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|Title:||Australia and Education in the Pacific: What is relevant and who decides?||Contributor(s):||Ware, Helen (author)||Publication Date:||2006||Handle Link:||https://hdl.handle.net/1959.11/1170||Abstract:||Education plays an essential role in defining national culture. Therefore, aiddonors involvement in recipients’ national education systems is always likelyto be controversial. In the case of the Pacific Island Countries, thissensitivity is increased by the fact that there are significant divisions ofopinion within the countries, notably between those who emphasize the roleof education in preparation for participation in the global economy andthose who are fighting to preserve their local cultures from extinction.Whilst optimists argue that it is possible to do both by creating globalcitizens who are deeply grounded in their own cultures, realists suggest thatwith very small groups this is simply not possible. Both sides accept thestatistical evidence that the small group cultures of Melanesia have failed indelivering even basic literacy to all as compared with the nation widecultures of Polynesia. Meanwhile, Australia pursues an explicit neo-liberalagenda of providing education to the islanders to make them employableacross the globe. This paper explores some of the issues in this debate,including differences of approach between AusAID and NZAID.||Publication Type:||Conference Publication||Conference Name:||ANZCIES 34th Annual Conference, Canberra, 30 November - 4 December 2006||Source of Publication:||Global Governance, Educational Change, and Cultural Ecology: Proceedings of the 34th Annual ANZCIES Conference, p. 341-357||Publisher:||ANZCIES: The Australian and New Zealand Comparative and International Education Society||Place of Publication:||UNE||Field of Research (FOR):||130302 Comparative and Cross-Cultural Education||Peer Reviewed:||Yes||HERDC Category Description:||E1 Refereed Scholarly Conference Publication||Other Links:||http://books.google.com.au/books?id=XG-bGQAACAAJ&dq=0909347107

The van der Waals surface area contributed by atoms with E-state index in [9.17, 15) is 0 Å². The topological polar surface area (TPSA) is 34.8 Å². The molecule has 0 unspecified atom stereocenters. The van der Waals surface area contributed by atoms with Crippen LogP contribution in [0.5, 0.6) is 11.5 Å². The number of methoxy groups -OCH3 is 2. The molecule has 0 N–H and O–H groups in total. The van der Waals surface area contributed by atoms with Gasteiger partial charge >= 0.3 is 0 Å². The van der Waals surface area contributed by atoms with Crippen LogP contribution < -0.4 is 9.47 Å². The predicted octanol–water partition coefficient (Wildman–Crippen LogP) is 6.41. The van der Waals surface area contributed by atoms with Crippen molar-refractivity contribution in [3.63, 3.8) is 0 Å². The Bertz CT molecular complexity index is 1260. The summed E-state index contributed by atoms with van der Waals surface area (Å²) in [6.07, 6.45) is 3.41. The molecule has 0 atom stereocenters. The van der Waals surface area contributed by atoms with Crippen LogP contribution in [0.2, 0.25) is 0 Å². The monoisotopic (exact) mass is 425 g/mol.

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School of Humanities, Arts and Social Sciences
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